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Plan Ahead for Relaxing Trips Home
to Your Senior

The Senior Advisor
4th Quarter 2003

I'm planning a trip home to visit my invalid mother.  How can I spend quality time with her and not worry about caregiving issues while I'm back?

Anyone who's ever tried to care for an ailing, aged family member miles away knows your challenges.  You may feel that going home will never again be the same.  Bill paying, doctors' appointments and house cleaning often replace the relaxing, enjoyable visits of years past. 

You can take comfort in the fact that you're part of a growing demographic group.  By the year 2030, one in five people is projected to be at least 65, according to the U.S. Census Bureau, a statistic that has considerable ramifications for families who are separated by geography.  The latest statistics show that you are among nearly seven million Americans who provide or manage care for a relative or friend age 55 or older at least one hour away.  

Even though you'are miles from home, it's important to strive for the kind of time together that you once knew.  “"Caregiving is so much more than checking with doctors and rearranging medications,” says author Pamela Stone, whose forthcoming book about long-distance caregiving addresses the challenges of these situations.  “"Spending precious time with your loved ones also is vital.”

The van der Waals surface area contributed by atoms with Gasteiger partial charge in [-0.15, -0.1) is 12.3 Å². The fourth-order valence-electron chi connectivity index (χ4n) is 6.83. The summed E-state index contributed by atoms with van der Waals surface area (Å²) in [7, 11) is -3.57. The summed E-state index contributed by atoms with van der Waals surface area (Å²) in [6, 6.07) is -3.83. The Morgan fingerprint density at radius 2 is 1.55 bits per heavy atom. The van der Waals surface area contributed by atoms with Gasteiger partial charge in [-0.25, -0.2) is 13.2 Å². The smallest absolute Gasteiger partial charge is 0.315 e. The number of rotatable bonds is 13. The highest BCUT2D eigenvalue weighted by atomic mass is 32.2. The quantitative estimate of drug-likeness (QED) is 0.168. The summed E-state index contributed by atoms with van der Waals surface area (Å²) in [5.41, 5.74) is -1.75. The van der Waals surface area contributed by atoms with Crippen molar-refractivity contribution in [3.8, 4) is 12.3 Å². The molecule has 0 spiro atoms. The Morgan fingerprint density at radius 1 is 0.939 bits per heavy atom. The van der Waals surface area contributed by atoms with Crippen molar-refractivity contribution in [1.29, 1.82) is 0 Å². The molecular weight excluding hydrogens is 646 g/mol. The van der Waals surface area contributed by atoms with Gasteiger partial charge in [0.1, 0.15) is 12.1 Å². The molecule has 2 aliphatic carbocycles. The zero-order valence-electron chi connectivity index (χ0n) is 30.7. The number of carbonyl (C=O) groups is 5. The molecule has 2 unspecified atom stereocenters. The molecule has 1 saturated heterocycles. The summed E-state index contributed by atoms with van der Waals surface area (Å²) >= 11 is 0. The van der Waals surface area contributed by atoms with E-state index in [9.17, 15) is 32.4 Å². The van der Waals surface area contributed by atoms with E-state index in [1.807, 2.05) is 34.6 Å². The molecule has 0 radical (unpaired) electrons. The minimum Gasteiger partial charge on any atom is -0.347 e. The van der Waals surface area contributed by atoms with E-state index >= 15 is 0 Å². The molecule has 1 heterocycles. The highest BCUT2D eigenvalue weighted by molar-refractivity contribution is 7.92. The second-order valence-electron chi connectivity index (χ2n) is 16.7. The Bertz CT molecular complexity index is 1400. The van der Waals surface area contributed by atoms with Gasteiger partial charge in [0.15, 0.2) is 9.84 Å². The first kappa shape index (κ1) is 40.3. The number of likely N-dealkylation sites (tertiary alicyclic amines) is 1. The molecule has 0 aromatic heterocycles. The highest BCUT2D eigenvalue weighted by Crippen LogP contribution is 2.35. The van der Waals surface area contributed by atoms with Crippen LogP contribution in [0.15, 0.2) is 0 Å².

Now that you're a long-distance family caregiver, life may never be the same as it once was.  However, advance planning and organization can help you make trips home more fun.  If you've been trying to do it all, consider contacting a geriatric care manager. These professionals are trained in gerontology, social work, nursing or counseling, and can help arrange a care schedule to put your mind at ease while you're gone and make visits home more relaxing. 

The geriatric care manager might recommend that you hire a caregiver to help out as well.  There are two types of caregivers: medical and non-medical. Medical caregivers, such as those provided by a home health care agency, are trained to administer hands-on care. Non-medical caregivers, such as those provided by Home Instead Senior Care, offer such services as companionship, meal preparation and light housekeeping. Geriatric care managers often recommend one type of caregiver or the other, or a combination of the two, to help long-distance families manage and enjoy quality time at home.

Finally, remember to build plenty of time into your schedule so that you and your loved one can do everything you've planned when you go home.  Making a list beforehand can help you and your senior make the most of your time together.

For more information about Home Instead Senior Care, contact, visit their Web site at www.Homeinstead.com. You may also contact Pamela Stone at pamstone3@aol.com.

Ms. Stone is working on a book about long-distance caregiving. She is a syndicated writer and author of A Woman's Guide to Living Alone: 10 Ways to Survive Grief and Be Happy.







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